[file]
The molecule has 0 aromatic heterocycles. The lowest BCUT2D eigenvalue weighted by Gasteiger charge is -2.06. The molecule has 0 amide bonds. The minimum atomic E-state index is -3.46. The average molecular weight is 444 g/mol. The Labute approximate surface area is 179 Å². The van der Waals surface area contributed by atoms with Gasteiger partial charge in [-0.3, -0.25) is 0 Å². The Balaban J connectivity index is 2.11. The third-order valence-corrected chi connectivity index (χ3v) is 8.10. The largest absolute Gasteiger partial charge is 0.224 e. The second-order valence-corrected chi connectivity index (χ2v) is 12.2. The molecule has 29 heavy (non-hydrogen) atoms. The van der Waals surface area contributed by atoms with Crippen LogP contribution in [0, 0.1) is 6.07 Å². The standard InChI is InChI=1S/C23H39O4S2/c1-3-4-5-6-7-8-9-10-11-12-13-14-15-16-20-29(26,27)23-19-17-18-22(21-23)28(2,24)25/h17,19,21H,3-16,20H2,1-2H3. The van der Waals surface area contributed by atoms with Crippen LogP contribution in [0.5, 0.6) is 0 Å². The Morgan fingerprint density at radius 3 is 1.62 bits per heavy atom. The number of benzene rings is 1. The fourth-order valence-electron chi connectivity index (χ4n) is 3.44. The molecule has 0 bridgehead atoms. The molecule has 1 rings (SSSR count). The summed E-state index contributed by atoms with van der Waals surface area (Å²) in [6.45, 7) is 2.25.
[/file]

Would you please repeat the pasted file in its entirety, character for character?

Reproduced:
The molecule has 0 aromatic heterocycles. The lowest BCUT2D eigenvalue weighted by Gasteiger charge is -2.06. The molecule has 0 amide bonds. The minimum atomic E-state index is -3.46. The average molecular weight is 444 g/mol. The Labute approximate surface area is 179 Å². The van der Waals surface area contributed by atoms with Gasteiger partial charge in [-0.3, -0.25) is 0 Å². The Balaban J connectivity index is 2.11. The third-order valence-corrected chi connectivity index (χ3v) is 8.10. The largest absolute Gasteiger partial charge is 0.224 e. The second-order valence-corrected chi connectivity index (χ2v) is 12.2. The molecule has 29 heavy (non-hydrogen) atoms. The van der Waals surface area contributed by atoms with Crippen LogP contribution in [0, 0.1) is 6.07 Å². The standard InChI is InChI=1S/C23H39O4S2/c1-3-4-5-6-7-8-9-10-11-12-13-14-15-16-20-29(26,27)23-19-17-18-22(21-23)28(2,24)25/h17,19,21H,3-16,20H2,1-2H3. The van der Waals surface area contributed by atoms with Crippen LogP contribution in [0.5, 0.6) is 0 Å². The Morgan fingerprint density at radius 3 is 1.62 bits per heavy atom. The number of benzene rings is 1. The fourth-order valence-electron chi connectivity index (χ4n) is 3.44. The molecule has 0 bridgehead atoms. The molecule has 1 rings (SSSR count). The summed E-state index contributed by atoms with van der Waals surface area (Å²) in [6.45, 7) is 2.25.